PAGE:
At the legislative level, the DCS Legislative Oversight Committee was established to provide oversight of the department. In the three years of its existence, it has only met a few times a year with very little focus. If this were a real priority, should this committee not be meeting frequently in an attempt to hold the department accountable?
At the end of the day, Arizona is a state with a transient population. New residents don’t necessarily believe that they have an obligation to again take care of issues with children that they dealt with earlier in their lives and it will not affect their reasons for being here. Certainly, this is not something that our tourism industry is concerned about, as it also does not affect them.
And most important all, kids don’t vote so the odds on this changing the apathy is nil if they don’t have a voice in setting priorities.
3. The cost to “do the right thing” will never be funded in Arizona.
The biggest challenge with having a child in foster care is the lack of broad understanding that this experience is a major traumatic event in a child’s life and something that will affect them forever. This means that there are not only physical needs such as shelter, food, and clothing, but also mental health needs that MUST be addressed early in care and throughout the experience and beyond. Mental health for children in foster care in Arizona is abysmal. The common excuse is that there are not enough resources. That’s funding for services has not been funded.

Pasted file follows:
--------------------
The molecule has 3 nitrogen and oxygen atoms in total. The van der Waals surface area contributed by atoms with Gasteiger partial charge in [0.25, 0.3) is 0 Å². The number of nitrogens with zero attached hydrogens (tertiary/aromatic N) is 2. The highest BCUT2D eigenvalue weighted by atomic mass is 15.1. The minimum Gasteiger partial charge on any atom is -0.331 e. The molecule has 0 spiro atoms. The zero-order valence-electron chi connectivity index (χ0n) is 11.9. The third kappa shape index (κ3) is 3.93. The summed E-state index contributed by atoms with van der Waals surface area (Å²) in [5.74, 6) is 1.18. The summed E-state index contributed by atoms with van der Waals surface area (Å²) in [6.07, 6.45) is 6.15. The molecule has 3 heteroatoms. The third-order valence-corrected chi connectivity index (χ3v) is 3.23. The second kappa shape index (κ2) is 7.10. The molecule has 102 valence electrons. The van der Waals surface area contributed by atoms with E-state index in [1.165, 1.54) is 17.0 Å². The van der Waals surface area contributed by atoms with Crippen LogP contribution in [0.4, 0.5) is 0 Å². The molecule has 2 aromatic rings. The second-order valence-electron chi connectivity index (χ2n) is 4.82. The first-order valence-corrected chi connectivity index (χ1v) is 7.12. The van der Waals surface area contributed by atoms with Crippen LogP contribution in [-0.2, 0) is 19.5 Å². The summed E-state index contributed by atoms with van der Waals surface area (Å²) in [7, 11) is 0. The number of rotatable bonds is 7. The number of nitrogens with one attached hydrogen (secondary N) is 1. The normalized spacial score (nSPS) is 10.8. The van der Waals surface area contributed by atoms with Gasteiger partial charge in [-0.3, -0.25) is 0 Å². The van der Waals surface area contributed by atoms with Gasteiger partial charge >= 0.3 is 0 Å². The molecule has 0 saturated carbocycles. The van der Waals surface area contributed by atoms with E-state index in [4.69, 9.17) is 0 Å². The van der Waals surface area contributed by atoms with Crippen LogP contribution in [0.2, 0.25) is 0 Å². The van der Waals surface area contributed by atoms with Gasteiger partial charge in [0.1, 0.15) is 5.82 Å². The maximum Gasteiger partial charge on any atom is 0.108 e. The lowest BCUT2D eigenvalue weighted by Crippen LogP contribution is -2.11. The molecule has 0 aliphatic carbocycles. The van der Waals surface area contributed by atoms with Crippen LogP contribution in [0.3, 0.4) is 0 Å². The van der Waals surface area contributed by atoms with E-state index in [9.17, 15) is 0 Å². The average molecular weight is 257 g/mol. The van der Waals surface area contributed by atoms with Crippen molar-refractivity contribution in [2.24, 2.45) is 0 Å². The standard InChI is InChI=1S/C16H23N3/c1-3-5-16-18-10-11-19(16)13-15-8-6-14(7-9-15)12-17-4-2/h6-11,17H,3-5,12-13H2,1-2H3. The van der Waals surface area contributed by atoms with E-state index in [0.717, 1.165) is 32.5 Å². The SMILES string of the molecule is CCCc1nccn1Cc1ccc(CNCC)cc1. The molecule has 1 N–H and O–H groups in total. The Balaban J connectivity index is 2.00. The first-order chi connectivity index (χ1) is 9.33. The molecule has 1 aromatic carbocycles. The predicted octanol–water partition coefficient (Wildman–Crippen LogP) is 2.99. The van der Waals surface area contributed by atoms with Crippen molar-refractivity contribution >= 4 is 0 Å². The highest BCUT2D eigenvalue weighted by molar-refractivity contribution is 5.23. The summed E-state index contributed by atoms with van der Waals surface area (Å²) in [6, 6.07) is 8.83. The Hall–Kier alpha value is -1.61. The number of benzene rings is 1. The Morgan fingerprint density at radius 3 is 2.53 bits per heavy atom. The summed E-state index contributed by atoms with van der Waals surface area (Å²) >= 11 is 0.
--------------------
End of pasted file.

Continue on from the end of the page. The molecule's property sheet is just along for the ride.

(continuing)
Kids in care also need education support. Only 33% of all children in foster care graduate from high school and less than 3% from college. How in the world do we change the cycle of kids in care if we cannot get them through a basic high school education? Nearly every child we have cared for in our home was behind in school when they came to our home. It’s a lot of work to even get them close to where they belong and it costs money. It costs money for tutors and education specialists and that requires resources and we continue to cut education spending year over year in our state. Why would anyone fund this type of education if it is not a priority?
There are needs in the courts, for lawyers for preventative care and on and on. In Arizona we tend to put a band aid on issues and hope they go away. Our system has been broken for more than 15 years. A band aid won’t fix it, only a major overhaul and not just a band aid in the form of a new name for a department can make a difference. But again, who has the will push for funding these further?
So what does this mean? It’s exactly why foster parents do not last long in the system. If we don’t believe that we can do the absolute best for a child in our care, then why try? For me, it most likely means that it is time to throw in the towel as a foster parent. For 15 years I have been optimistic that it will get better and I was committed to being part of making it happen. I was wrong. Dead wrong. These kids deserve better. I feel bad about the fact that I didn’t make enough of a difference.